a 2/3rd vote in the legislature' caveat).

> That is what I was thinking of.  So I was wrong and it is not federal law,
> but state law that has been used to free the gis data in several cases.
> For Florida it is referred to as "freedom of information" and that is what
> got me going in the wrong direction.

Right, but 'free' as in 'available' and 'free' as in 'freely licensed'
are two different things. "Free" under state-level FOIA does not
neccesaily -- or even generally -- mean the latter. It means you can get
access to the data.

Essentially, this is the difference between saying "You can buy a copy
of a book" and "You can publish the book on the internet under an open
license". Clearly, the former is typically possible -- but states are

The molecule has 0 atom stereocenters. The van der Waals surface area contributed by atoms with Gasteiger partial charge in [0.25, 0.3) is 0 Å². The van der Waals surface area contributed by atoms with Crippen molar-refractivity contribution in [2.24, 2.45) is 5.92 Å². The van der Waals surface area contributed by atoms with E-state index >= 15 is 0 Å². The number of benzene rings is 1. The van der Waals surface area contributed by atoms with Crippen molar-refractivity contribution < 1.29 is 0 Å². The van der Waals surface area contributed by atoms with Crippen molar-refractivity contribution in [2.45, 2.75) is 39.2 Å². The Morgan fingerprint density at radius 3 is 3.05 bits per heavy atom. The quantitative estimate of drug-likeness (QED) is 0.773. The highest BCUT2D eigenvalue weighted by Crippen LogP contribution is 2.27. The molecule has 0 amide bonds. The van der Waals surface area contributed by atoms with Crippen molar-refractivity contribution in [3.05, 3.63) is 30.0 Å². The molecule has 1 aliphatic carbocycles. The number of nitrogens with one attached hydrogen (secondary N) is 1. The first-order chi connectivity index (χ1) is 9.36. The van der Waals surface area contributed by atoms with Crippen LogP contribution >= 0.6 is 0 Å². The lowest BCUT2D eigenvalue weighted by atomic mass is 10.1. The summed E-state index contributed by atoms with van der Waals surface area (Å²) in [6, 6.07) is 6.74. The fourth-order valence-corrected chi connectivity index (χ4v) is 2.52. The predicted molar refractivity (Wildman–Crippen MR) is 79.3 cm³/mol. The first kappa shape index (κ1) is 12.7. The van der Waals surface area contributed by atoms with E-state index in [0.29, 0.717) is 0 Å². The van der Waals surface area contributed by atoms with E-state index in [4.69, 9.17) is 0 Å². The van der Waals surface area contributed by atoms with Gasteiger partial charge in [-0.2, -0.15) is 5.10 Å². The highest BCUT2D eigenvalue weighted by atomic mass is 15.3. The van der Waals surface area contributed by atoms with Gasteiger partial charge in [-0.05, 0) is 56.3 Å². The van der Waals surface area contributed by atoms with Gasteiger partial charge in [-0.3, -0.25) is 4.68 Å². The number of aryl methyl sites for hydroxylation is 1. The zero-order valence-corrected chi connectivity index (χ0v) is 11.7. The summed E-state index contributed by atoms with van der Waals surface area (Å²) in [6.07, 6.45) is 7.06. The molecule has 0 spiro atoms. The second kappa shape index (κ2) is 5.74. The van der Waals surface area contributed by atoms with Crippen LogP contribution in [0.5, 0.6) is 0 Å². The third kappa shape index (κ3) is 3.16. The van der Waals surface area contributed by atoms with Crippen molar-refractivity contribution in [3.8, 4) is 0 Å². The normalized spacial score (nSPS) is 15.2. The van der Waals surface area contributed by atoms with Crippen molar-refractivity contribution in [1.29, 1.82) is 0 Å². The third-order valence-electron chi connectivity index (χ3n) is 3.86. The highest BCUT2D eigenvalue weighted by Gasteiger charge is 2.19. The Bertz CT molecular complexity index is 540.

trying to restrict it for various, mostly silly reasons. This is what
FOIA is about -- You have to be able to *buy* the book for a reasonable
cost. This means you can't use FOIA requests to fund your GIS
department by saying that consumers have to pay the $150k the data took
to collect; this has been what states have been trying to do,
essentially, forcing a cost recovery scheme down the throats of
consumers of the data. This is being uniformly struck down in almost
every case, and states are being forced to distribute for cost of

So long as the data is still copyrighted though, you can't upload it to
OSM -- in the same way you can't scan and upload John Grisham's latest.

> Some further reading might be:
> http://www.sgsi.com/MIUserGroup/PublData.htm

Having read this, it seems like they really don't understand copyright.
The whole section on "The agency agrees to provide the data but also